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Bob Arum says pay-per-view piracy a big hurdle in making fights like Errol Spence vs Terence Crawford

The Top Rank promoter leverages his experience to explain why it’s taking so long to finalize Spence vs Crawford.

Bob Arum says it’s difficult for promoters to pay these fighters their asking price given the state of PPV sales.

Top Rank promoter Bob Arum might not be directly involved in any negotiations to stage an undisputed welterweight title unification between Terence Crawford and Errol Spence, but there may not be anyone with more experience in putting on big fights like this. So from the outside looking in, Arum shares his perspective on why a Spence vs Crawford fight has been taking so long to finalize.

“(Spence vs Crawford) is a big fight, it has tremendous interest from people who follow boxing,” Arum said. “But that doesn’t necessarily translate into revenue from PPV, which is the biggest source, because of the piracy. And the fighters realize how big a fight it is and they want to get paid big amounts of money, and the promoter — in this case PBC — has to look at it and say ‘hey, we’ll put it on, we’ll give you nice guarantees, but you got to really live from the upside,’ which the fighters realize now will not develop — will probably not develop.

“So, again, unless somebody wants to subsidize that fight I don’t know how it gets done.”

On how the US boxing market can get over the hurdle of being dependent on PPV sales

“One solution might be — and if you pay big guarantees to the fighters, you can’t crap around with experiments — but you look at our friends in the UK who still do very robust numbers on PPV, and you say ‘why?’ Is it because the English fans are so honest that they won’t tap into a stream, or is it because it’s a much smaller cost to get the PPV in the UK, 20 pounds, or 25 pounds for a really big fight. And people then don’t bother to steal the signal, they are willing to pay the freight. But if you start as we do here, you have $80 PPV, that’s a whole different exercise.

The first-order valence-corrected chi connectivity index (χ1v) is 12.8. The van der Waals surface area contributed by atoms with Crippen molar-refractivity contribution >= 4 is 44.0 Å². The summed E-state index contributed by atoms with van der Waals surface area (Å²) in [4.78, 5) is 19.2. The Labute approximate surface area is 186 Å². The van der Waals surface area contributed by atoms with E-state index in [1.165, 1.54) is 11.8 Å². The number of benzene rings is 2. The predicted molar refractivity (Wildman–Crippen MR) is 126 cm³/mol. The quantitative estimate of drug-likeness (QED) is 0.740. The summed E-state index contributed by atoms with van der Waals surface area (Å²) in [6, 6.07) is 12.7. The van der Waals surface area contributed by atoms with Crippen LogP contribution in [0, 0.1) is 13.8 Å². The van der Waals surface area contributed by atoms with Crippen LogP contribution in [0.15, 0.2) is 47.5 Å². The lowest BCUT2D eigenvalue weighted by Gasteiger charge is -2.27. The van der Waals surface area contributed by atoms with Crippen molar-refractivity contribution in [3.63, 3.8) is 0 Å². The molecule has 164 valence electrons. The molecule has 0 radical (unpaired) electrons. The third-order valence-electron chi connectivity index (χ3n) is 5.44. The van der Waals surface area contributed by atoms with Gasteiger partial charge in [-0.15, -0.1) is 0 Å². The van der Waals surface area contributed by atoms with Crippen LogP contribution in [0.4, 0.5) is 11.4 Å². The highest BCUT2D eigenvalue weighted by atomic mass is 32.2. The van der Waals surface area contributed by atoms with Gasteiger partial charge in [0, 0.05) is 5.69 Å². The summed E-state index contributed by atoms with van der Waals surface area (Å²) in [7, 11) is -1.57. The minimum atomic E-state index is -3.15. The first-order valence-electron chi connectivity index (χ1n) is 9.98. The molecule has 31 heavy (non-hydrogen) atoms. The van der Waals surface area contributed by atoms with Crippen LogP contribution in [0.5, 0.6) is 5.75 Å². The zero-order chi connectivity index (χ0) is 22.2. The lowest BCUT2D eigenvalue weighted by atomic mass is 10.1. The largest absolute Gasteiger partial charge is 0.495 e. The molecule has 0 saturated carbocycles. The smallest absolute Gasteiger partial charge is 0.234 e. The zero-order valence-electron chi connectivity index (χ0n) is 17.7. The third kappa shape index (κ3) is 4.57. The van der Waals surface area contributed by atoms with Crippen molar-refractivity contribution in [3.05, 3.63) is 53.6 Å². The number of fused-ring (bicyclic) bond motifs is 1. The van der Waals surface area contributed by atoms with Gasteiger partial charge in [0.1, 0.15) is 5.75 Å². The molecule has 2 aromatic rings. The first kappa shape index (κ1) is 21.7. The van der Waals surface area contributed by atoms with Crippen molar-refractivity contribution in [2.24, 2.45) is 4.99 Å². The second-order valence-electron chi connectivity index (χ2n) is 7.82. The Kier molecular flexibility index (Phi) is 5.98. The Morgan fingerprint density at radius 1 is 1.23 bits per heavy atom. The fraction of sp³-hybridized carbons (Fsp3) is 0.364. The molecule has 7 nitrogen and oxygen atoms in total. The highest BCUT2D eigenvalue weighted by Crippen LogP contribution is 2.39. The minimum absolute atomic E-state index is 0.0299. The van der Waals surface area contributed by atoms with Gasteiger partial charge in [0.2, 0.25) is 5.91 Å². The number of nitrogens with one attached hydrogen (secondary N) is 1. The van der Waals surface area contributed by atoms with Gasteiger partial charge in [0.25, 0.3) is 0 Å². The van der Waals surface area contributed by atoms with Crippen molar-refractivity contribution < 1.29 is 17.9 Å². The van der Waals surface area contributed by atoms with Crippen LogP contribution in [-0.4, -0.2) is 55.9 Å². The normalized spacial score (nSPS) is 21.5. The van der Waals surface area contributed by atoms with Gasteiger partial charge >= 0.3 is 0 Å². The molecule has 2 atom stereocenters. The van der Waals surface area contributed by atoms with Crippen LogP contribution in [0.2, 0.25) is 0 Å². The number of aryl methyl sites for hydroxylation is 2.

“The problem is that it’s a theory. If we drop the cost of the PPV down to $20 or $25 would people then forego pirating the signal and pay that money to watch the fight legitimately. And then how do you then experiment because if you’re wrong, for example, if you figured at the high price to get 250,000 buys at $80 and now you go to $25 on a big fight, who’s to say you don’t stay at 250,000? The inclination is to say you’d reduce the piracy in that way, but again ,to put your hard-earned money on the hope, that’s not a good business decision.”